Angels’ Tyler Skaggs is motivated by Kobe Bryant before return to mound
Tyler Skaggs went to catch one last glimpse of his idol Wednesday night.
Kobe Bryant and the Lakers played the Phoenix Suns, and Skaggs sat courtside, next to teammates Mike Trout, Garrett Richards and Jered Weaver. Trout got them into the visitors’ locker room after the Lakers lost.
There, they met Bryant, and listened to him talk while he underwent treatment. Speaking to the four Angels and Padres teammates James Shields and Matt Kemp, Bryant emphasized the importance of prioritizing winning and avoiding corner-cutting while rehabilitating injuries.
“I felt like he was speaking to me personally, even though he wasn’t,” Skaggs said. “I was taken aback by it. We saw him in his element, in the trainer’s room, just us. It was unbelievable. It fired me up.”
For a few hours, it took Skaggs’ mind off what he would do the next afternoon, when he appeared in his first baseball game in 19 months. Skaggs entered in the bottom of the seventh inning at Camelback Ranch, shaking uncontrollably through the first two batters he faced. His first fastball missed up by a foot.
When the second batter, Chicago White Sox catcher Alex Avila, flew out to left on the first pitch, Skaggs settled down. He ripped off a curveball to strike out Austin Jackson and end the inning.
In the eighth, Skaggs induced two routine grounders and a pop-out. An error on the first grounder brought a fourth hitter to the plate, and Skaggs allowed him to single, scoring an unearned run. Up came former top prospect Matt Davidson, and Skaggs struck him out looking.
On the bus ride to the ballpark, the 24-year-old left-hander had exchanged texts with Davidson, his friend and fellow former Diamondback. The two knew they might match up. Thinking ahead, Skaggs wrote that he was feeling particularly confident in his curveball.
And then he threw his friend three consecutive fastballs.
“I blew the doors off of him,” Skaggs said. “I knew I got into his head.”
The moment he stepped onto the mound, Skaggs was in his own head, recalling the circumstances of the last time he pitched: July 31, 2014.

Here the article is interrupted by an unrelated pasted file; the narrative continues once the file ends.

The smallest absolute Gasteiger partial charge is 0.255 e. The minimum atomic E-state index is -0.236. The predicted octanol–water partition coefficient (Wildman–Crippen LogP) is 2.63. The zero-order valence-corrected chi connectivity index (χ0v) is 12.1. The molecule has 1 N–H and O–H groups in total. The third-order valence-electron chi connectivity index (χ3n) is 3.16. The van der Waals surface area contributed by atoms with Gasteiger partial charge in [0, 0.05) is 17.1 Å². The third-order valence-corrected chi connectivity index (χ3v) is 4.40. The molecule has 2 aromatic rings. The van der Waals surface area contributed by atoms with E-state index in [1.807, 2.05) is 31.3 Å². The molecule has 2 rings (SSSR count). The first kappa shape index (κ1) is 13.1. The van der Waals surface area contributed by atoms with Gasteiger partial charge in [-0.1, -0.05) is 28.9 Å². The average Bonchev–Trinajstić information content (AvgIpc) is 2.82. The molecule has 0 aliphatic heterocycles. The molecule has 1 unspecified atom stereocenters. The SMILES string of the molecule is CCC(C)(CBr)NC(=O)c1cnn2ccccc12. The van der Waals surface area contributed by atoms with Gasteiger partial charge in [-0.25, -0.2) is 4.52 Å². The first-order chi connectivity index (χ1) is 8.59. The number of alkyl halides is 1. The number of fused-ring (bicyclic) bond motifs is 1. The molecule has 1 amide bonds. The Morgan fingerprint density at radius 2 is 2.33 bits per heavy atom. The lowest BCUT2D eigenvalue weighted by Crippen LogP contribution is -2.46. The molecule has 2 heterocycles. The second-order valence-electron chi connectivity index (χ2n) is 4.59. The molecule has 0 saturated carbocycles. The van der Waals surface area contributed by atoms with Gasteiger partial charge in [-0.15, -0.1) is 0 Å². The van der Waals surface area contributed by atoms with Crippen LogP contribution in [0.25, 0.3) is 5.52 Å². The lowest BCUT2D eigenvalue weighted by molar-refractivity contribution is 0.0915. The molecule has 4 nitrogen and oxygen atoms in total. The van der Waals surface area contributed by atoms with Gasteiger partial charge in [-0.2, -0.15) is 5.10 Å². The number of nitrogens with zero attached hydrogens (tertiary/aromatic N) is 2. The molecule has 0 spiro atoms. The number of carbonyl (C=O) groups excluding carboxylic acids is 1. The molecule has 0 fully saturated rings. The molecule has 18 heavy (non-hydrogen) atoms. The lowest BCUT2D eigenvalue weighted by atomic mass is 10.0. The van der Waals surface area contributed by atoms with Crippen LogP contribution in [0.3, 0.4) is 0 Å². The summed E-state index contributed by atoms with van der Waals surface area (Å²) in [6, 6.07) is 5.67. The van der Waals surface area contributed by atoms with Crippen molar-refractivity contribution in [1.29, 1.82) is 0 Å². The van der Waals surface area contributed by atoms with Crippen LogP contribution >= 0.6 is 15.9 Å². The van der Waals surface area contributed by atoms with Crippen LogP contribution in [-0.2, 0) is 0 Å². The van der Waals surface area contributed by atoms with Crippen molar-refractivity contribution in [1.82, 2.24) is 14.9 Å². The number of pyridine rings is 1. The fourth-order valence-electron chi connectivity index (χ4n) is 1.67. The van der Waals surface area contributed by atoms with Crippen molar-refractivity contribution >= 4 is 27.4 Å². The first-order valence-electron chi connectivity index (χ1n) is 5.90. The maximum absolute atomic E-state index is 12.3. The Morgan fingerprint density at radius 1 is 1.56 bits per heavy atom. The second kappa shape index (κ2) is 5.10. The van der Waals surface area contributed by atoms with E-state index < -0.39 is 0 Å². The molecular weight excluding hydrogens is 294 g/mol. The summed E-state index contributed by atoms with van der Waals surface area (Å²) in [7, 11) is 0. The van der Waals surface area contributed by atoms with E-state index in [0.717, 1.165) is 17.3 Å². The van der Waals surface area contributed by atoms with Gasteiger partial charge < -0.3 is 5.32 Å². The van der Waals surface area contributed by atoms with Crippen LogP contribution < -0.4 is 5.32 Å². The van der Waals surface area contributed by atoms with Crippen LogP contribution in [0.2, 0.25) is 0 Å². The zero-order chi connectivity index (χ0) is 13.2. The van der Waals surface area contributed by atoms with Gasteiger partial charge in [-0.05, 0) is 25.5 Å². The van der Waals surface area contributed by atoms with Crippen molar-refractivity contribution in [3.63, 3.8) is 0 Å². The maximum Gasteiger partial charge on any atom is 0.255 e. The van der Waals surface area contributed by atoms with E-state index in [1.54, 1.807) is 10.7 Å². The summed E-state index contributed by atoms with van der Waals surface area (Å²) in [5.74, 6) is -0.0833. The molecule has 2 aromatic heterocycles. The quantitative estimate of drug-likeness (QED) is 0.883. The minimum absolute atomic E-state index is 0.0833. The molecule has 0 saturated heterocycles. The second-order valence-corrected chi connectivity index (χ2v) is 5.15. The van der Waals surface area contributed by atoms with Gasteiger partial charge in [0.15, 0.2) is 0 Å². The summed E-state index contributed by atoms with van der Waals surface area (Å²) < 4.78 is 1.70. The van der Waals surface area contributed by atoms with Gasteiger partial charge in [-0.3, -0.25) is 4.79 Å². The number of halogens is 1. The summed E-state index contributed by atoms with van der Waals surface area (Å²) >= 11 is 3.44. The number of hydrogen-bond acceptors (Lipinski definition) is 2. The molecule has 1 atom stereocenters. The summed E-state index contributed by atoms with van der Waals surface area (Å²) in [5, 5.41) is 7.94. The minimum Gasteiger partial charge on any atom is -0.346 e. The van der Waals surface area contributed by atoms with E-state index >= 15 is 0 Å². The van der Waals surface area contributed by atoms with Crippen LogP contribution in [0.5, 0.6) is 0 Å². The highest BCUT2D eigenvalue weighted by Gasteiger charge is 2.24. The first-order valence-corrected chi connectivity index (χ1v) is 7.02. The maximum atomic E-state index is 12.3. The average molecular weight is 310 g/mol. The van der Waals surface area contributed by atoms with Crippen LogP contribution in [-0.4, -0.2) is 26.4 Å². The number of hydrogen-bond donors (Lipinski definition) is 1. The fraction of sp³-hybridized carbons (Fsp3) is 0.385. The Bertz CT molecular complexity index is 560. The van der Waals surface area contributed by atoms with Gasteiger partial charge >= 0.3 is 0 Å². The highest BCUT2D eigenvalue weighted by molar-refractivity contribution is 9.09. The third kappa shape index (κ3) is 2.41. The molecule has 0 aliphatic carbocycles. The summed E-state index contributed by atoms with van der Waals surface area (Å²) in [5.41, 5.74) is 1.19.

That night, he was no-hitting Baltimore through four innings. He struck out the first two batters he faced in the fifth, but lost feeling in his hand as he faced Steve Pearce, whom he walked. Skaggs tried one more pitch, to Orioles catcher Caleb Joseph, and felt nothing. He motioned for Manager Mike Scioscia to come out of the dugout.
Tests revealed Skaggs had suffered a partially torn ulnar collateral ligament. Two weeks later, he underwent Tommy John surgery and set his sights on 2016. He had no significant setbacks, and Thursday’s outing puts him on track to return to the major leagues by the end of April.
Scioscia called the two innings a “great starting point.”
“He looked like he just picked up where he left off,” the manager said.
Many of the days since the surgery have been terrible. Skaggs came to question himself, wonder how good he once was, worry about how good he still could become. Thursday was just one day, but it was a better day than he had hoped, he said.
“It’s one of those things where I’m just really happy with myself,” he said. “I put in the hard work, I put in the time, I didn’t cut any corners. I’m really hyped about it.”
The Angels fired special-assignment scout Tim Schmidt this month. Schmidt had been with the organization since 2011, when Jerry Dipoto hired him away from Arizona. Schmidt was well-known in the industry for his tireless work ethic. … Jon Wilhite, a survivor of the 2009 crash that killed Angels pitcher Nick Adenhart, began a stint as a guest instructor at Angels camp. Wilhite was a catcher at Cal State Fullerton. … Outfielder Craig Gentry did not come to camp Thursday. He has flu. Daniel Nava drew the start in his stead against a left-hander.
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